Wednesday, May 20, 2015

Long Hair

My grandfather put a lot of importance on hair, its length, its care -- its spiritual significance. Even though his career dictated that his hair must be kept short. As a child my hair grew long and free. None of the other kids had a problem with it. Teachers at school questioned my mother when my braid passed the small of my back but she stood up for me. It was harmless.

When lice was going around the school and I contracted it from my younger sibling, the school nurse advised us that we would have to cut my hair. That I could not be properly treated as I was, even though she wasn't going to be the one to treat me. It would take too long, according to them. My mother sat with me patiently, working the product into my scalp and combing through my hair strand by strand for hours. I was lice free faster than most other children on campus despite having three times as much hair. I did not cut my hair for medical reasons.

When I started high school I was pressured by my peers to cut my hair. Suddenly, even with them, it was an issue. My friends would tell me at least once a week how much better I would look with shorter hair. A style more in trend at the time, shoulder length or shorter was all the rage. They didn’t get why I would sacrifice their view of beauty for an idea they couldn’t fathom. Sure, I was pretty, but I could be prettier. Why wouldn’t I want that? I did not cut my hair for fashion.

In my junior year I was told that the boy I liked would not date me because I had so much hair. It was just too long. I was told that he would date me after I got a hair cut and only then. His loss, not mine. I did not cut my hair for a boy.

In my senior year I met a little girl with Alopecia. I overheard her speaking to her mother about how all she wanted was to look like other girls at school and not be teased for her baldness – which she had no control over. I had an abundance and she had nothing. The next day I cut my hair and donated it to Locks of Love. An organization that creates quality wigs for children with Alopecia and Cancer who cannot otherwise afford them. I cut my hair for charity.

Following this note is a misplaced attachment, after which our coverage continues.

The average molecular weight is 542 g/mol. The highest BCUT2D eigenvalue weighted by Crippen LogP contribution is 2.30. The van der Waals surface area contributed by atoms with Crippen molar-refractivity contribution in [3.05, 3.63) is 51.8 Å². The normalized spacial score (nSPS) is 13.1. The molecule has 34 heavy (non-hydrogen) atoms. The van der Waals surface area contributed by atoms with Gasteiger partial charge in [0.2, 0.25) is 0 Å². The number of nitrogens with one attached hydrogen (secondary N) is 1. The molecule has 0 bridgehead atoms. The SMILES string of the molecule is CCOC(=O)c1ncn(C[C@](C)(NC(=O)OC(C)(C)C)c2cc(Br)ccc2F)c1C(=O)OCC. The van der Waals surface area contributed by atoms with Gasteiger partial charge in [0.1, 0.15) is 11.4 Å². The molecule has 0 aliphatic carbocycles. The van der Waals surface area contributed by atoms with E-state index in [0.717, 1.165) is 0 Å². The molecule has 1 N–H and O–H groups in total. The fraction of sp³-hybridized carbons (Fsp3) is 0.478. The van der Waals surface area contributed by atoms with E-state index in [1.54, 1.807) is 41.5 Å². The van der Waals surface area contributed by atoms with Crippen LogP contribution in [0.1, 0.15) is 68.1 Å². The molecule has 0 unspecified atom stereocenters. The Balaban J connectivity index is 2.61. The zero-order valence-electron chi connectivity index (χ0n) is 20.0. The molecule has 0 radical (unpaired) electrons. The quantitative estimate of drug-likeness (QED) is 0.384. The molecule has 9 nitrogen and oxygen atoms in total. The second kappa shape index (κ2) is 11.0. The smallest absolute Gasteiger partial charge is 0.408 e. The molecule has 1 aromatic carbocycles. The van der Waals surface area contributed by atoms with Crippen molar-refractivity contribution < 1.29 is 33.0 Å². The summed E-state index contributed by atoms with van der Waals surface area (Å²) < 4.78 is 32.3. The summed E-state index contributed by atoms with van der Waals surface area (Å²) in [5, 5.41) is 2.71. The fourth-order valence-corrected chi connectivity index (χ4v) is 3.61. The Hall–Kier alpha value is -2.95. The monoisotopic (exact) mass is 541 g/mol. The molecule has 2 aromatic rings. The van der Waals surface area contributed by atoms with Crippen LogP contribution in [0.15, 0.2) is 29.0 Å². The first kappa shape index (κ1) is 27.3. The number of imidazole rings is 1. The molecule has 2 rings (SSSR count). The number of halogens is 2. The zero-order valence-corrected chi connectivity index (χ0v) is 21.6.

Even though it was for a good cause, I disliked the sudden shortness of my hair. I felt as if part of me was gone. Though I did not regret my decision, I wanted to grow it out again immediately. I heard nothing but boisterous compliments from my peers. That boy I had liked asked me out. I told him I knew puddles with more depth. He didn’t get it. I had to explain that I was turning him down.

No one understood why I didn’t maintain my new hair style. Why I would let it grow out again. It was completely beyond their comprehension that hair could possibly be anything other than a fashion statement. I tried to explain, every now and then, but the idea was so outrageous to them they couldn’t grasp it. “But you looked great with short hair!” is all I’d get back.

I’ve cut my hair several times since then, usually for reasons (loss, new start, etc.), and always donated it. Every single time I go through the same experience. "You should keep it this length, you look so much better with short hair!" Hair can be fashionable, there's nothing wrong with that, but that isn't its sole purpose. Not to me. Not to many people. It is more than an accessory.

I will cut my hair when it is significant to do so. While I appreciate the thought behind the compliments, please don't be shocked when I go against all reason (in your mind) and grow it out again.

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